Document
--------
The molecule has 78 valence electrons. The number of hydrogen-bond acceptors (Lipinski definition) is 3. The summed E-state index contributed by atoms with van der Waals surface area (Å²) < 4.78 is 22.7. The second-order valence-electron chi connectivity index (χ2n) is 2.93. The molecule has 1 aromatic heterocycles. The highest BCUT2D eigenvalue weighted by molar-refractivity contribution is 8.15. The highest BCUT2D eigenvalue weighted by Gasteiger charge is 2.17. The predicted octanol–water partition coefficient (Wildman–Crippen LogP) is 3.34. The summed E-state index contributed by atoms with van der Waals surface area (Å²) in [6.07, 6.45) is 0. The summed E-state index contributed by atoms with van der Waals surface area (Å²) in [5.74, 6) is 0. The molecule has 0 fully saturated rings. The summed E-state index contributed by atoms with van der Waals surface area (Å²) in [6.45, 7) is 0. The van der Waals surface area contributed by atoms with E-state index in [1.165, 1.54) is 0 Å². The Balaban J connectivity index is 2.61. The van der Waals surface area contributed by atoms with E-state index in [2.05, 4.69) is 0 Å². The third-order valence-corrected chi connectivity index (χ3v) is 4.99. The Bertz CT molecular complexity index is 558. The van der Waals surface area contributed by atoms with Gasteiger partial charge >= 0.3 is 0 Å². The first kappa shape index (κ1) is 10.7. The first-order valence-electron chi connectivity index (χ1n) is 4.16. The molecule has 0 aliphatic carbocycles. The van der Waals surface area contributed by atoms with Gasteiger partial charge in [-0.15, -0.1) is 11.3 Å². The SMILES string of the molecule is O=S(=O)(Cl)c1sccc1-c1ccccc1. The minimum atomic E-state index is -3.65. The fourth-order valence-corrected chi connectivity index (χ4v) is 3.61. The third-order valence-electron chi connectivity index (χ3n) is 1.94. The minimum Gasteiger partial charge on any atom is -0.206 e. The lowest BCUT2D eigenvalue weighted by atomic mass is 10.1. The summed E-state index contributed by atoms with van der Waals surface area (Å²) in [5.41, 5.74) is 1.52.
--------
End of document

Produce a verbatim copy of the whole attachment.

The molecule has 78 valence electrons. The number of hydrogen-bond acceptors (Lipinski definition) is 3. The summed E-state index contributed by atoms with van der Waals surface area (Å²) < 4.78 is 22.7. The second-order valence-electron chi connectivity index (χ2n) is 2.93. The molecule has 1 aromatic heterocycles. The highest BCUT2D eigenvalue weighted by molar-refractivity contribution is 8.15. The highest BCUT2D eigenvalue weighted by Gasteiger charge is 2.17. The predicted octanol–water partition coefficient (Wildman–Crippen LogP) is 3.34. The summed E-state index contributed by atoms with van der Waals surface area (Å²) in [6.07, 6.45) is 0. The summed E-state index contributed by atoms with van der Waals surface area (Å²) in [5.74, 6) is 0. The molecule has 0 fully saturated rings. The summed E-state index contributed by atoms with van der Waals surface area (Å²) in [6.45, 7) is 0. The van der Waals surface area contributed by atoms with E-state index in [1.165, 1.54) is 0 Å². The Balaban J connectivity index is 2.61. The van der Waals surface area contributed by atoms with E-state index in [2.05, 4.69) is 0 Å². The third-order valence-corrected chi connectivity index (χ3v) is 4.99. The Bertz CT molecular complexity index is 558. The van der Waals surface area contributed by atoms with Gasteiger partial charge >= 0.3 is 0 Å². The first kappa shape index (κ1) is 10.7. The first-order valence-electron chi connectivity index (χ1n) is 4.16. The molecule has 0 aliphatic carbocycles. The van der Waals surface area contributed by atoms with Gasteiger partial charge in [-0.15, -0.1) is 11.3 Å². The SMILES string of the molecule is O=S(=O)(Cl)c1sccc1-c1ccccc1. The minimum atomic E-state index is -3.65. The fourth-order valence-corrected chi connectivity index (χ4v) is 3.61. The third-order valence-electron chi connectivity index (χ3n) is 1.94. The minimum Gasteiger partial charge on any atom is -0.206 e. The lowest BCUT2D eigenvalue weighted by atomic mass is 10.1. The summed E-state index contributed by atoms with van der Waals surface area (Å²) in [5.41, 5.74) is 1.52.